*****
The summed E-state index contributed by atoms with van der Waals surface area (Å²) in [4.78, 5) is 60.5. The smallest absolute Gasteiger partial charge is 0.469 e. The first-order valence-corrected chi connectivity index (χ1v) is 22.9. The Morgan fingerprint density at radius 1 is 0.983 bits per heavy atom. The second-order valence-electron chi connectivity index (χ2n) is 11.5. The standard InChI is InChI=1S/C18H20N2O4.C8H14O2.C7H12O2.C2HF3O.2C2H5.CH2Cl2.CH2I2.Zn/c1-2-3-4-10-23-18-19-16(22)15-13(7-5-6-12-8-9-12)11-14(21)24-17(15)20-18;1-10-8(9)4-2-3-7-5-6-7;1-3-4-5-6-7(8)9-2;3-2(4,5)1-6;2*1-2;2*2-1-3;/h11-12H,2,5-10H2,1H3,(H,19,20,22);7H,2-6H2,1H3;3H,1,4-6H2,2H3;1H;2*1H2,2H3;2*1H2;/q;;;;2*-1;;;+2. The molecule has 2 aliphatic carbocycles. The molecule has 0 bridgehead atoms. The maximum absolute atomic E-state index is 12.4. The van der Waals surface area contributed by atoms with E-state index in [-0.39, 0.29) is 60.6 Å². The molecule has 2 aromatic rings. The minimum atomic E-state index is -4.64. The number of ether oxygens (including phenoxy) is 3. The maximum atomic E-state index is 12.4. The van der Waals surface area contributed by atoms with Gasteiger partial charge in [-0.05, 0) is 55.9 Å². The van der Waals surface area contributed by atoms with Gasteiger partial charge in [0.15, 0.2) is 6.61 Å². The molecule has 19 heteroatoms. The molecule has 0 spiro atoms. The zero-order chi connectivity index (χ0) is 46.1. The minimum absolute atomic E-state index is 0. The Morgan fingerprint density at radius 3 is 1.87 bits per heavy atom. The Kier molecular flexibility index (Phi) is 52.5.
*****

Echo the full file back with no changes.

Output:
The summed E-state index contributed by atoms with van der Waals surface area (Å²) in [4.78, 5) is 60.5. The smallest absolute Gasteiger partial charge is 0.469 e. The first-order valence-corrected chi connectivity index (χ1v) is 22.9. The Morgan fingerprint density at radius 1 is 0.983 bits per heavy atom. The second-order valence-electron chi connectivity index (χ2n) is 11.5. The standard InChI is InChI=1S/C18H20N2O4.C8H14O2.C7H12O2.C2HF3O.2C2H5.CH2Cl2.CH2I2.Zn/c1-2-3-4-10-23-18-19-16(22)15-13(7-5-6-12-8-9-12)11-14(21)24-17(15)20-18;1-10-8(9)4-2-3-7-5-6-7;1-3-4-5-6-7(8)9-2;3-2(4,5)1-6;2*1-2;2*2-1-3;/h11-12H,2,5-10H2,1H3,(H,19,20,22);7H,2-6H2,1H3;3H,1,4-6H2,2H3;1H;2*1H2,2H3;2*1H2;/q;;;;2*-1;;;+2. The molecule has 2 aliphatic carbocycles. The molecule has 0 bridgehead atoms. The maximum absolute atomic E-state index is 12.4. The van der Waals surface area contributed by atoms with E-state index in [-0.39, 0.29) is 60.6 Å². The molecule has 2 aromatic rings. The minimum atomic E-state index is -4.64. The number of ether oxygens (including phenoxy) is 3. The maximum atomic E-state index is 12.4. The van der Waals surface area contributed by atoms with Gasteiger partial charge in [-0.05, 0) is 55.9 Å². The van der Waals surface area contributed by atoms with Gasteiger partial charge in [0.15, 0.2) is 6.61 Å². The molecule has 19 heteroatoms. The molecule has 0 spiro atoms. The zero-order chi connectivity index (χ0) is 46.1. The minimum absolute atomic E-state index is 0. The Morgan fingerprint density at radius 3 is 1.87 bits per heavy atom. The Kier molecular flexibility index (Phi) is 52.5.